- Series: Aspen Coursebook
- Paperback: 448 pages
- Publisher: Aspen Publishers (November 30, 2010)
- Language: English
- ISBN-10: 0735589259
- ISBN-13: 978-0735589254
- Product Dimensions: 7.2 x 1.8 x 10.2 inches
- Shipping Weight: 1.8 pounds (View shipping rates and policies)
- Average Customer Review: 4.6 out of 5 stars See all reviews (3 customer reviews)
- Amazon Best Sellers Rank: #1,237,131 in Books (See Top 100 in Books)
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Basic Contract Drafting Assignments: A Narrative Approach (Aspen Coursebook)
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Top Customer Reviews
While the book itself omits any mention of instructor's materials, I learned about their existence from the publisher's website. The publisher graciously provided a link and a password after I'd emailed them from my university account. These materials are quite generous, ranging from confidential instructions to the parties for negotiation exercises, to various types of error-spotting exercises, general contract drafting skill exams, and a clever "imagine-a-deal" exercise that I think would be popular in my classroom.
However, a few aspects of the book aren't instructor-friendly. There isn't any index. There's an introduction for students, but none for instructors. And neither the book nor the online teacher's materials provide any guidance on how the various "sequences" of scenarios and exercises are to be used: seriatim, in the alternative, or some other way. This lack of guidance is especially disconcerting because there's a lot of highly obvious repetition in the material, from one "sequence" to the next. E.g., a paragraph that begins "3. The naked drafter rules the world. No, I am not advocating that you draft in the nude. ..." appears both @161 and @ 353. In fact, the surrounding two pages are virtually exactly the same, except that some substitutions have been made for the names or roles of the parties. I think students would be put off by reading such cute stuff more than once, but the book doesn't tell an instructor how to avoid this. Many other features of the book are also repeated from one scenario to the next, including checklists that could have been relegated to an Appendix.
Substantively, I had some issues too, though maybe a couple of these reflect regional differences between the US Midwest, where SP practiced, and the West Coast, where I spent the lion's share of my career to date.
@ The book includes some sample memoranda from associates that are far too wordy; they wouldn't be suitable role models in any of the contexts in which I've practiced. In fact, they're the kinds of memos I wrote as a 1st-year associate -- and caught heck for. (At one of the Silicon Valley-based global manufacturers where I later worked, senior executives, including the General Counsel, went so far as to demand memos of no longer than 1 page.)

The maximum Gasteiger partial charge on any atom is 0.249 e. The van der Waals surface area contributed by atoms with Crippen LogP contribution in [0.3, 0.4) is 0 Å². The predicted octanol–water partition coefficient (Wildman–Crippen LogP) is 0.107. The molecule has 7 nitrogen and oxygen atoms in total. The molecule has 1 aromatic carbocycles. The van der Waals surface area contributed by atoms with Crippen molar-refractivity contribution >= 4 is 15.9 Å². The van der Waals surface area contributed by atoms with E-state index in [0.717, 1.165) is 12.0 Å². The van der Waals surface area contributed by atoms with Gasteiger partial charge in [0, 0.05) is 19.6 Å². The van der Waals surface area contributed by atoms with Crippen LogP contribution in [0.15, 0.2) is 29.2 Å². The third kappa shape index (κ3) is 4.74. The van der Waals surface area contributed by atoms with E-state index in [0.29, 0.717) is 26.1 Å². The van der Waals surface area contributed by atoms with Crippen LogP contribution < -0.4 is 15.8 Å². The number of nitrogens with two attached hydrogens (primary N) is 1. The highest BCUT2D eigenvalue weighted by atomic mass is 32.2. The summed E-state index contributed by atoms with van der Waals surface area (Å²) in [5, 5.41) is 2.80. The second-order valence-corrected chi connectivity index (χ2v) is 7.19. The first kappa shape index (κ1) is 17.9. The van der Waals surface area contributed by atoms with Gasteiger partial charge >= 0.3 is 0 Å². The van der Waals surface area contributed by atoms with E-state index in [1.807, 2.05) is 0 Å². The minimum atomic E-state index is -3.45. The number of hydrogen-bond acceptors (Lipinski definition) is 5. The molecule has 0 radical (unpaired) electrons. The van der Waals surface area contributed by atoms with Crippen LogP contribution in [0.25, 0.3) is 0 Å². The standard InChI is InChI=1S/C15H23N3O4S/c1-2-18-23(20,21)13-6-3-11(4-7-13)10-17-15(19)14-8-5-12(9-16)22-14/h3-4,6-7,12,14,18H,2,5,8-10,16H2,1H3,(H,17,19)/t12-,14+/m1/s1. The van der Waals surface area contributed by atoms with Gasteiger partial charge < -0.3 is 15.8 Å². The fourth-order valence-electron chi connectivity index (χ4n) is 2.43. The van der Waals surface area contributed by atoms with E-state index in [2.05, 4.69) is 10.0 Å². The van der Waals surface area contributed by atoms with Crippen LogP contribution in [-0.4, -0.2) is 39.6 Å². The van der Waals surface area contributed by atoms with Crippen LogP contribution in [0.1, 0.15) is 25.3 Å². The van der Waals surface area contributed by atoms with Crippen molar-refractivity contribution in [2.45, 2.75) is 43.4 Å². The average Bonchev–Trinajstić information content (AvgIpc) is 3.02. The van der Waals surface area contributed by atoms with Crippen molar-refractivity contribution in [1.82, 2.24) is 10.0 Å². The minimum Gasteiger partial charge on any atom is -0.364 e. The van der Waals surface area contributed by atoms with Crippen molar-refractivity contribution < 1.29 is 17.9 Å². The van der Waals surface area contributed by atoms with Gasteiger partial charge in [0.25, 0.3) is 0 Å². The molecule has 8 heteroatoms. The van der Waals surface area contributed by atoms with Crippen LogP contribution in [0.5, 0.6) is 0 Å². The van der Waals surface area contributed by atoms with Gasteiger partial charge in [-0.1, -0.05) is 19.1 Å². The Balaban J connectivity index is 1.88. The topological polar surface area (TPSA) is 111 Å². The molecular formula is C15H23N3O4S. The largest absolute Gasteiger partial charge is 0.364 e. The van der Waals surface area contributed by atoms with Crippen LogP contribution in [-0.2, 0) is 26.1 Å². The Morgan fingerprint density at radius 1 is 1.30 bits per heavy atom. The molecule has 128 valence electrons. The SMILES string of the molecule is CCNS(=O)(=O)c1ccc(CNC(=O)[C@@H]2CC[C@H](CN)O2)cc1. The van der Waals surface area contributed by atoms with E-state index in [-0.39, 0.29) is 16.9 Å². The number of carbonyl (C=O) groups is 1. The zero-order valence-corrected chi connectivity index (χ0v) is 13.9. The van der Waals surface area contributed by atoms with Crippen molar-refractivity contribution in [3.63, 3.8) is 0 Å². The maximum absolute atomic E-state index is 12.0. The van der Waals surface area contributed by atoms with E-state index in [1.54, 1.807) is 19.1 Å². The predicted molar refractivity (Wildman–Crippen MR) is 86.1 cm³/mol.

@ Some of the scenarios include "transcripts" of meetings with clients, presented as background documents -- but I've never encountered such a luxury (or constraint) during my practice. It might be better to present these conversations simply as dramatic dialogues, instead of leading students to expect that transcripts are a norm.
@ The discussions of Non-Dislcosure Agreements refer to the "term" of the NDA, without making it clear that there are at least two different time frames to be negotiated in any NDA, which students need to learn to distinguish well. Many tactical issues relating to the use of NDAs go unmentioned -- e.g., the book takes it for granted that an NDA will be mutual. (Again, my expectations are set by Silicon Valley practice, e.g. tech development.)
@ The book encourages, in more than one scenario, the use of a term sheet PLUS a non-binding, executed letter of intent. Personally, I think it's a better practice to stick with just an unsigned term sheet if the parties won't need to perform any obligations prior to execution of a definitive agreement, and to use an executed LOI only when one or more parties need to be bound in the interim (e.g. no-shop or due diligence obligations during certain M&A negotiations). I spend close to 2 hours in my course giving students practice in distinguishing between when to use term sheets and LOIs.
@ A few exercises mention a "negotiation prep sheet," where the client's position is to be filled in upon further instructions from the instructor, but the book does not seem to teach about BATNAs.
@ The book has a bias toward "Plain English" drafting, which not all practitioners will share -- even those who believe that contracts should be intelligible to non-lawyer clients. Cf. the more intermediate position of "standard English" advocated by Kenneth Adams in his Manual of Style for Contract Drafting 2nd (ABA 2008). Also, the book anticipates that even if two sides to a deal start out with different styles, they will be able to converge on Plain English. It ignores the reality that sometimes one has to tolerate a bit of legalese because of power differentials, e.g., where the lawyer who wrote it represents your client's humongous customer, or else simply to save the other side's face.
I've subtracted one star in the aggregate for the unclear structure and for these substantive issues. I hope that most of these matters will be remedied or clarified in a future edition.